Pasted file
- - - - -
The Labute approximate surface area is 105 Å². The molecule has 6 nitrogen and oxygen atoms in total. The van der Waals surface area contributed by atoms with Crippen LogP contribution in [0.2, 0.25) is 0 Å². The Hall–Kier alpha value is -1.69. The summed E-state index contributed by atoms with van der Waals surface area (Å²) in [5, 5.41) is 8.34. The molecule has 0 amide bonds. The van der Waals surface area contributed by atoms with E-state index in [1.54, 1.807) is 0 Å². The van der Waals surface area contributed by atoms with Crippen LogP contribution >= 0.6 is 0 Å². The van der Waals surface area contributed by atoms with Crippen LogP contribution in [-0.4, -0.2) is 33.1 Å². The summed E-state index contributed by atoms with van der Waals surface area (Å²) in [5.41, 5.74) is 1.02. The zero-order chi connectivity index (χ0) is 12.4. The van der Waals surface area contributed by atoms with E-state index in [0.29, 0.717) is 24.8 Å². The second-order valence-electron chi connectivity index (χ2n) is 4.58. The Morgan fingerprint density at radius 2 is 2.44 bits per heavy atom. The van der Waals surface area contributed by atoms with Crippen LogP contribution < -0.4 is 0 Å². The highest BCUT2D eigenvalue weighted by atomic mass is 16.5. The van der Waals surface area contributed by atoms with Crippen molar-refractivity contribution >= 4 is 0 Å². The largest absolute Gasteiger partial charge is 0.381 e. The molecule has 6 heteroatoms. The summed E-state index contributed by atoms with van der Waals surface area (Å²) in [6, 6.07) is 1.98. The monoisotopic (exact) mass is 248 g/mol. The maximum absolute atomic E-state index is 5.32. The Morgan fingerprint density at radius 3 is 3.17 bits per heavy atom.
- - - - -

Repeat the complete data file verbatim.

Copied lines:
The Labute approximate surface area is 105 Å². The molecule has 6 nitrogen and oxygen atoms in total. The van der Waals surface area contributed by atoms with Crippen LogP contribution in [0.2, 0.25) is 0 Å². The Hall–Kier alpha value is -1.69. The summed E-state index contributed by atoms with van der Waals surface area (Å²) in [5, 5.41) is 8.34. The molecule has 0 amide bonds. The van der Waals surface area contributed by atoms with E-state index in [1.54, 1.807) is 0 Å². The van der Waals surface area contributed by atoms with Crippen LogP contribution >= 0.6 is 0 Å². The van der Waals surface area contributed by atoms with Crippen LogP contribution in [-0.4, -0.2) is 33.1 Å². The summed E-state index contributed by atoms with van der Waals surface area (Å²) in [5.41, 5.74) is 1.02. The zero-order chi connectivity index (χ0) is 12.4. The van der Waals surface area contributed by atoms with E-state index in [0.29, 0.717) is 24.8 Å². The second-order valence-electron chi connectivity index (χ2n) is 4.58. The Morgan fingerprint density at radius 2 is 2.44 bits per heavy atom. The van der Waals surface area contributed by atoms with Crippen LogP contribution < -0.4 is 0 Å². The highest BCUT2D eigenvalue weighted by atomic mass is 16.5. The van der Waals surface area contributed by atoms with Crippen molar-refractivity contribution >= 4 is 0 Å². The largest absolute Gasteiger partial charge is 0.381 e. The molecule has 6 heteroatoms. The summed E-state index contributed by atoms with van der Waals surface area (Å²) in [6, 6.07) is 1.98. The monoisotopic (exact) mass is 248 g/mol. The maximum absolute atomic E-state index is 5.32. The Morgan fingerprint density at radius 3 is 3.17 bits per heavy atom.